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Open AccessArticle

Water Scarcity Footprint Analysis of Container-Grown Plants in a Model Research Nursery as Affected by Irrigation and Fertilization Treatments

1
Department of Horticulture, 318 ASN, University of Kentucky, Lexington, KY 40546, USA
2
Department of Horticulture, 1066 Bogue St. Rm. A288, Michigan State University, East Lansing, MI 48824, USA
*
Authors to whom correspondence should be addressed.
Water 2019, 11(12), 2436; https://doi.org/10.3390/w11122436
Received: 25 October 2019 / Revised: 13 November 2019 / Accepted: 19 November 2019 / Published: 21 November 2019
(This article belongs to the Special Issue Irrigation and Water Resources Management of Landscape Plants)
Water scarcity footprint (WSF) was determined for irrigation experiments in 2017 and 2018 for container-grown plants in a specially designed research nursery in Michigan, USA. The system design allowed for the capture of irrigation water running off a fabric surface of a nursery bed and irrigation water that passed through the fabric surface and moved through a bed of sand under the fabric. The volume of irrigation water applied (IWA) from a groundwater source and the volume of water that would be necessary to dilute (WD) water leaving the system to tap water standards for NO 3 and PO 4 3 of 10 mg L−1 and 0.05 mg L−1, respectively, were determined. The sum of IWA and WD would be the consumptive water use (CWU) of each treatment. WSF was calculated by weighting these component volumes per plant grown in a 10.2 L container using the consumption-to-availability scarcity index for this river basin. The WSF of water requirements for dilution (WSFwd) for plants in 2017 (20 May to 25 September) were calculated as 150, 37, and 34 L per plant for control plants, those receiving 2 L per day, and those returned to container capacity daily, respectively. In 2018 (11 June to 12 October), WSF of irrigation water applied (WSFiwa) for control plants, those receiving daily water use replacement (DWU), and those returned to container capacity daily were calculated to be 116, 61, and 28 L. Control plants received 19 mm of irrigation daily through overhead sprinklers in both experiments. In almost all cases, the PO 4 3 dilution requirements set the dilution coefficients for WSFwd calculations. The irrigation control treatment resulted in higher WSFwd than irrigation treatments through spray stakes providing 2 L per container per day, irrigation returning the substrate water content to container capacity daily, or daily irrigation based on DWU. Fertilizer treatments and substrate composition treatments across irrigation treatments had only a minor impact on WSF. View Full-Text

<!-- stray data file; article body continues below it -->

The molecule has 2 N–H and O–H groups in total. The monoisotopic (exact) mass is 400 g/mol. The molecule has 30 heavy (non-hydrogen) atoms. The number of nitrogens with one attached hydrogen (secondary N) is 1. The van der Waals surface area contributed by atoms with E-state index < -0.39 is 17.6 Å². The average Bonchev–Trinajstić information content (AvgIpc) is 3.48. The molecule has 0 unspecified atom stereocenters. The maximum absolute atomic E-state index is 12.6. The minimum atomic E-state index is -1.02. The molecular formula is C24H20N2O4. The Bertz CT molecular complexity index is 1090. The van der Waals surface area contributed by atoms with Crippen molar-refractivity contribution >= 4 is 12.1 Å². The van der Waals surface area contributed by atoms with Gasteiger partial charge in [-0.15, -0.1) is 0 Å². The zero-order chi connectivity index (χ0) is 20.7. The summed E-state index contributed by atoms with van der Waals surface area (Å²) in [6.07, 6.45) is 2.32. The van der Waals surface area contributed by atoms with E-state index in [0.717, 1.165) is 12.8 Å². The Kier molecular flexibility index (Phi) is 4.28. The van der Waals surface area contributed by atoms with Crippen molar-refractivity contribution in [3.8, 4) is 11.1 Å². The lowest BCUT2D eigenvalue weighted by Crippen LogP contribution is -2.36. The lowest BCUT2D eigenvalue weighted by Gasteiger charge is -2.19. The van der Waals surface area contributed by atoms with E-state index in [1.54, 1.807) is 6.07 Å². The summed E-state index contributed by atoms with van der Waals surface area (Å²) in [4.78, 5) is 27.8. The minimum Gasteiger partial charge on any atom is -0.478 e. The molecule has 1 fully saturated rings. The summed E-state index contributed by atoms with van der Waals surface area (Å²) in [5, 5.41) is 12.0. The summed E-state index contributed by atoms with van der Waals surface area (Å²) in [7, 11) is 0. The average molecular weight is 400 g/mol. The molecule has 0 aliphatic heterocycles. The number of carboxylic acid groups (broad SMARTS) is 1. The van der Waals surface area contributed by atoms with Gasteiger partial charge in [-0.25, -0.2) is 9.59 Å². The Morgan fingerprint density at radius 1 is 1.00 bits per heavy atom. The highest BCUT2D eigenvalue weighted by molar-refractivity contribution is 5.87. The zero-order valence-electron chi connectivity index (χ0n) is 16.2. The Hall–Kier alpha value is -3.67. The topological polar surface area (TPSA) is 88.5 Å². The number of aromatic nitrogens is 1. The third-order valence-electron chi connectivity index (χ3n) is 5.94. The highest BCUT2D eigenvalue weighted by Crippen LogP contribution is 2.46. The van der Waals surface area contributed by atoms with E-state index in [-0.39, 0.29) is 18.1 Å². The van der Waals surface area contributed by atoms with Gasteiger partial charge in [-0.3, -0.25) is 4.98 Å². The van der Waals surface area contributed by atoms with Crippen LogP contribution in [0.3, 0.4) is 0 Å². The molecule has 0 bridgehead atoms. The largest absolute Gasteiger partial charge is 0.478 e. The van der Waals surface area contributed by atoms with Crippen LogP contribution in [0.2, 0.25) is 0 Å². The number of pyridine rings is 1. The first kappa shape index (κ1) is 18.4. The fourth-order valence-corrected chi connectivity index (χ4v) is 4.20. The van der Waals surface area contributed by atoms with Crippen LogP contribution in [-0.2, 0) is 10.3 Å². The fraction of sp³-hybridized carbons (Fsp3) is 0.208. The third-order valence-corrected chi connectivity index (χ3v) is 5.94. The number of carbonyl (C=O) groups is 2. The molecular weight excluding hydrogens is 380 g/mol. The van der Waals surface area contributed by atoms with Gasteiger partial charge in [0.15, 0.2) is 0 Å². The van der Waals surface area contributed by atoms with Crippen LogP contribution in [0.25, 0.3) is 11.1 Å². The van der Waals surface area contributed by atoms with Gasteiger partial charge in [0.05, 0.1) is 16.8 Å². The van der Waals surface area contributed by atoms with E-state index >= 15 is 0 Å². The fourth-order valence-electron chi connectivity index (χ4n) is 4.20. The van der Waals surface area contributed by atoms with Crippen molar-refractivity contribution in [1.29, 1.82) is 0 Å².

Keywords: consumptive water use; nursery crop production; consumption-to-availability consumptive water use; nursery crop production; consumption-to-availability
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Knight, J.; Abdi, D.E.; Ingram, D.L.; Fernandez, R.T. Water Scarcity Footprint Analysis of Container-Grown Plants in a Model Research Nursery as Affected by Irrigation and Fertilization Treatments. Water 2019, 11, 2436.

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